cyan coupler is selected from the class consisting of a phenol and a naphthol; said magenta coupler is a 5-pyrazolone coupler and said yellow coupler is an acylacetacetamide.

    yellow :1-Hydroxy-N-(2-acetamidophenethyl)- 2-naphthamide
    link :http://www.coleparmer.com/1/1/38773-...amide-10g.html

    magenta :1-(2,4,6-Trichlorophenyl)-3-(p-nitroanilino)-2-pyrazoline-5-one
    link :http://www.coleparmer.com/catalog/pr...sp?sku=8835888

    cyan :acylamino phenols
    link :http://patimg1.uspto.gov/.piw?Docid=...iew+first+page

    patent :2423730

    google patents :http://www.google.com/patents/about?...BAJ&dq=2423730
    Umut,

    It may be helpful to the Kodachrome community to share these links with Kittleagraphy on http://www.kodachromeproject.com/for...p?t=674&page=4

    He seems to have the only remaining K-Lab in the world, and the chemistry is the missing component.
    Michael Batchelor
    Industrial Informatics, Inc.
    www.industrialinformatics.com

    The camera catches light. The photographer catches life.

  6. #76

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    Without using the three color couplers, and run the complete K-14 process, is it possible getting a good quality Black and White slides?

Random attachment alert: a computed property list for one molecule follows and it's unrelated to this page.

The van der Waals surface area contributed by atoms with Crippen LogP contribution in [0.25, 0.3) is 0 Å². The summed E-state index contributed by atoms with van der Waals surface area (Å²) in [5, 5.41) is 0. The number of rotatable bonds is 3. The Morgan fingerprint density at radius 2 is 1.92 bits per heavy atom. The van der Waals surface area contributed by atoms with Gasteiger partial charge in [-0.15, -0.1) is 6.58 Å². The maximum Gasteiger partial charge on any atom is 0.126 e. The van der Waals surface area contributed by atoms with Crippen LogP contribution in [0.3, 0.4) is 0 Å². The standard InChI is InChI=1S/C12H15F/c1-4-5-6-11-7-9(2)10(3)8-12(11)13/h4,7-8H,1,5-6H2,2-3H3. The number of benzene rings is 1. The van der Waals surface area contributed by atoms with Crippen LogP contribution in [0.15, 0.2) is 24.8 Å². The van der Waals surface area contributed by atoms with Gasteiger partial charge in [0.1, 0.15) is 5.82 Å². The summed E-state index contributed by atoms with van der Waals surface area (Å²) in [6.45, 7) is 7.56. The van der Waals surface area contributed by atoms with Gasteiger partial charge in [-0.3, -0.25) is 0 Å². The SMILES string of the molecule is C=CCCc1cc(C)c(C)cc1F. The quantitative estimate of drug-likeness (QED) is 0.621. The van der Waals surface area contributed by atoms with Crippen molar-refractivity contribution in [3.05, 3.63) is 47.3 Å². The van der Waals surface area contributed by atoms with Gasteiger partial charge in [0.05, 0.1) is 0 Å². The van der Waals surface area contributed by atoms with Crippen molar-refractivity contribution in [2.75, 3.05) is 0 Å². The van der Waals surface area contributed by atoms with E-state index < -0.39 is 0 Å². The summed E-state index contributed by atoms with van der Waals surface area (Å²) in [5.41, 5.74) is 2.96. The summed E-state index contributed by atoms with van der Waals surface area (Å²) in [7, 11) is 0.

7. #77
    Mustafa Umut Sarac's Avatar
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    Micheal ,

    I did not check their correctness , PE published the couplers and developers at other thread today.
    Did you check them ? If you want to give link to another forum , use Photo Engineer posts.
    Finding the correct chemical is easy if you have money.

    Umut
    Last edited by Mustafa Umut Sarac; 01-01-2011 at 05:41 PM. Click to view previous post history.

  8. #78
    Photo Engineer's Avatar
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    Michael;

    You understand the re-exposure correctly!

    bwfans;

    If you run the Kodachrome process without couplers, you get clear blank film!

    PE

  9. #79
    michaelbsc's Avatar
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    Quote Originally Posted by Photo Engineer View Post
    Michael;

    You understand the re-exposure correctly!
    OK, please bear with me a little. Let's move away from reexposure for a moment and look at the color development steps. I'll come back to the reexposure later.

    Remember this thread from two years ago? (Do not think I've taken my eye off the ball on this. Resources, not dedication, are the issue. I have to earn a living to eat, and I'm a big guy so eating is important.)

    ========
    http://www.apug.org/forums/forum205/...n-formula.html